Under the Federal Food, Drug, and Cosmetic Act, the FDA may regulate both drugs and dietary supplements in the United States. The FDA hasn’t approved any prescription drugs with kratom. The FDA has stated that kratom is an unapproved dietary ingredient and can’t be marketed as a nutritional supplement or food additive. 

In 2023, FDA personnel were authorized to seize imported kratom products without a physical inspection. FDA officials also seized American-made kratom products in 2023.

Several states have passed legislation making kratom illegal, including Alabama, Arkansas, Vermont, and Wisconsin. Other states have passed legislation to keep kratom from consumers younger than 18, and some prohibit kratom products with a high percentage of active ingredients.

Adverse Side Effects of Kratom

Kratom is a natural drug, but it’s still powerful. Many people have experiences with this drug that they’d rather forget. 

At low doses, kratom works like a stimulant, causing the following:

  • Alertness
  • Energy boosts
  • Talkativeness

At high doses, kratom works like a sedative, causing these effects:

  • Sleepiness
  • Slow breathing
  • Slow heartbeat

Kratom side effects include the following:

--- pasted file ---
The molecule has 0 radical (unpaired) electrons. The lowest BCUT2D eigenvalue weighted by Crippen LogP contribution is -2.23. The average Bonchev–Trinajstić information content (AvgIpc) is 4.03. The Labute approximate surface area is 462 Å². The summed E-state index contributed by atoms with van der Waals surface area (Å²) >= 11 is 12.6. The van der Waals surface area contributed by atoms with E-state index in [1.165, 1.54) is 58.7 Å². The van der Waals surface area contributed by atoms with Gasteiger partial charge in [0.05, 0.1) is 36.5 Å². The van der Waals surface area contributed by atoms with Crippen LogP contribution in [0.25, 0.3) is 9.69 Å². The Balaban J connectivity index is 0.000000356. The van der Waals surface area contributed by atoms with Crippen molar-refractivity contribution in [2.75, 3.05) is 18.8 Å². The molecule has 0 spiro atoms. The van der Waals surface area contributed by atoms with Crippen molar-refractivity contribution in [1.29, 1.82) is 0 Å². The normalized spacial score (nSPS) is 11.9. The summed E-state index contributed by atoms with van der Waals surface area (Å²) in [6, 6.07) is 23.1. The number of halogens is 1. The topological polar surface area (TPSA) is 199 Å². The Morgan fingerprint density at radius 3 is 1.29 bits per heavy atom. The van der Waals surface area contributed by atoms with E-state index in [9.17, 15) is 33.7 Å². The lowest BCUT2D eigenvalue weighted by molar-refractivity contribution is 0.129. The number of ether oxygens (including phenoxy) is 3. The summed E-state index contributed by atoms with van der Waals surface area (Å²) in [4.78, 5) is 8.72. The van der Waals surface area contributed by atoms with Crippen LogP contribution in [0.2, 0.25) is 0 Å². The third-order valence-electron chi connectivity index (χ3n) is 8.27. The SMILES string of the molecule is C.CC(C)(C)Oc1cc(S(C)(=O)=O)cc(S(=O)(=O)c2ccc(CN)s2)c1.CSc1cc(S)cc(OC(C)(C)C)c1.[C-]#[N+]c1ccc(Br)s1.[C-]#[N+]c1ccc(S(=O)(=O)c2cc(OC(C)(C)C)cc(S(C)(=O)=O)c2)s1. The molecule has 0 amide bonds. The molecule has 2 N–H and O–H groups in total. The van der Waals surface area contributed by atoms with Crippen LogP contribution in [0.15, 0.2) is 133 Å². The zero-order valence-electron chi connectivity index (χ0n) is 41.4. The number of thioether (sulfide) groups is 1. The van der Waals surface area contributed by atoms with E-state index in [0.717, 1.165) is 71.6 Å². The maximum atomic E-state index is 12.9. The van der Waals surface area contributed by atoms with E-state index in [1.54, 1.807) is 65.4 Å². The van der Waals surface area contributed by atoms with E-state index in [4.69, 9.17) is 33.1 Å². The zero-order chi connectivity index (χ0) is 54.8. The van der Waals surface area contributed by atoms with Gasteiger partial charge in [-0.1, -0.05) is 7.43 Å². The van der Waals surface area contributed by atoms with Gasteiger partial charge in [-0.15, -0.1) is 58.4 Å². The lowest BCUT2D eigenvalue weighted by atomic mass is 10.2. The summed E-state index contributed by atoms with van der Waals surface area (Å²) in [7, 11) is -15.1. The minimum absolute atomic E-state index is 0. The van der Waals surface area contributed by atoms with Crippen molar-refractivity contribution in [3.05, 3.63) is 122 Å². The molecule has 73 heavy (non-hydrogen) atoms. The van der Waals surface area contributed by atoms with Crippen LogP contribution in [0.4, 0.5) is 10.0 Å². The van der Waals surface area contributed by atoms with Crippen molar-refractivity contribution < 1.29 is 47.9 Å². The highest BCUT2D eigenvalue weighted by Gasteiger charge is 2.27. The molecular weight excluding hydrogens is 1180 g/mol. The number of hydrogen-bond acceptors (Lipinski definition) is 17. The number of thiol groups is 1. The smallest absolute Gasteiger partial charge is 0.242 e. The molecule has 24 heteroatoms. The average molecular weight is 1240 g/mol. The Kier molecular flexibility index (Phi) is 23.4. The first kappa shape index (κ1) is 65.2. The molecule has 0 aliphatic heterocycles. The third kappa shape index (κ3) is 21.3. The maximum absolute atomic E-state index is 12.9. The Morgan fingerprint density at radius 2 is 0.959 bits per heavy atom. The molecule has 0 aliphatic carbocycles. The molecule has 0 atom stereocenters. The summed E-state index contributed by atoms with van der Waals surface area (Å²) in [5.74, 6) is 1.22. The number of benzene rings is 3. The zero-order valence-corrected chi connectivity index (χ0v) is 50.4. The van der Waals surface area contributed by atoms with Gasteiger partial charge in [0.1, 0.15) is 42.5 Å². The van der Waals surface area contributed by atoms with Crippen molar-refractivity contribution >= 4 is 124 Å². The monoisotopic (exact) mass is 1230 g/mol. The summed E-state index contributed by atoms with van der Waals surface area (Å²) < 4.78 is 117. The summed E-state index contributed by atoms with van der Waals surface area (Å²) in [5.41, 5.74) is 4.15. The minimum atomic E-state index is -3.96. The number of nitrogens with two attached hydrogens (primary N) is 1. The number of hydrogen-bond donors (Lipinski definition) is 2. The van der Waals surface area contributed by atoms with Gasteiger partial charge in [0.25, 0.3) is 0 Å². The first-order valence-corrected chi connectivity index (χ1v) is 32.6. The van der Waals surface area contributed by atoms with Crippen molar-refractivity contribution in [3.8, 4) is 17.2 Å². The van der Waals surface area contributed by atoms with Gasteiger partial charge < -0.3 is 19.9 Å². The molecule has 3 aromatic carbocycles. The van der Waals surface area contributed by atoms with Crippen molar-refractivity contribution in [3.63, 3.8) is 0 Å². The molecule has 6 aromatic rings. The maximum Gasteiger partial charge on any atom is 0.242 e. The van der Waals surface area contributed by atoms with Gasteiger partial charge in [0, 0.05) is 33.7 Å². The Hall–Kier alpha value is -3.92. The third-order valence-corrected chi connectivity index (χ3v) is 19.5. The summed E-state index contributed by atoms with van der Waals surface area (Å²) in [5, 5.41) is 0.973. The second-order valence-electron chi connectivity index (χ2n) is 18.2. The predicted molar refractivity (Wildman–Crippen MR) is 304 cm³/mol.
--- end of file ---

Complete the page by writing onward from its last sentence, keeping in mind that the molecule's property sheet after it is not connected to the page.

• Itchiness
  • Nausea
  • Sweating 
  • Dry mouth
  • Constipation
  • Increased urination
  • Irregular heartbeat 
  • Vomiting
  • Drowsiness 
  • Anorexia 

Some people using kratom have reported serious symptoms, such as liver damage, seizures, and hallucinations. 

Kratom products are unregulated, so it’s not clear how much of any active ingredient is included in doses consumers take. One batch might produce only mild issues, but another could be stronger and cause intense problems. 

Until the industry is regulated, there’s no way to know how much of the drug is inside each dose you’re about to take. Avoiding side effects is almost impossible. 

How to Recognize Kratom Addiction

Addiction is a psychological illness that removes a person’s ability to control drug use. Someone who is addicted to kratom may feel physically and emotionally unable to stop using it despite the consequences.

Signs of a kratom addiction include the following:

  • Inability to quit the drug, even though the person wants to do so
  • Feelings of sickness or withdrawal between doses
  • Using kratom despite the consequences
  • Cravings for kratom
  • Reduced involvement in things the person once loved to make more time for kratom
  • Health issues, such as weight loss, darkened skin, frequent urination, and constipation

People with kratom addictions may talk openly about their need to quit using and inability to do so. But some try to hide their issues and don’t disclose the problem to anyone.

Kratom Overdose Explained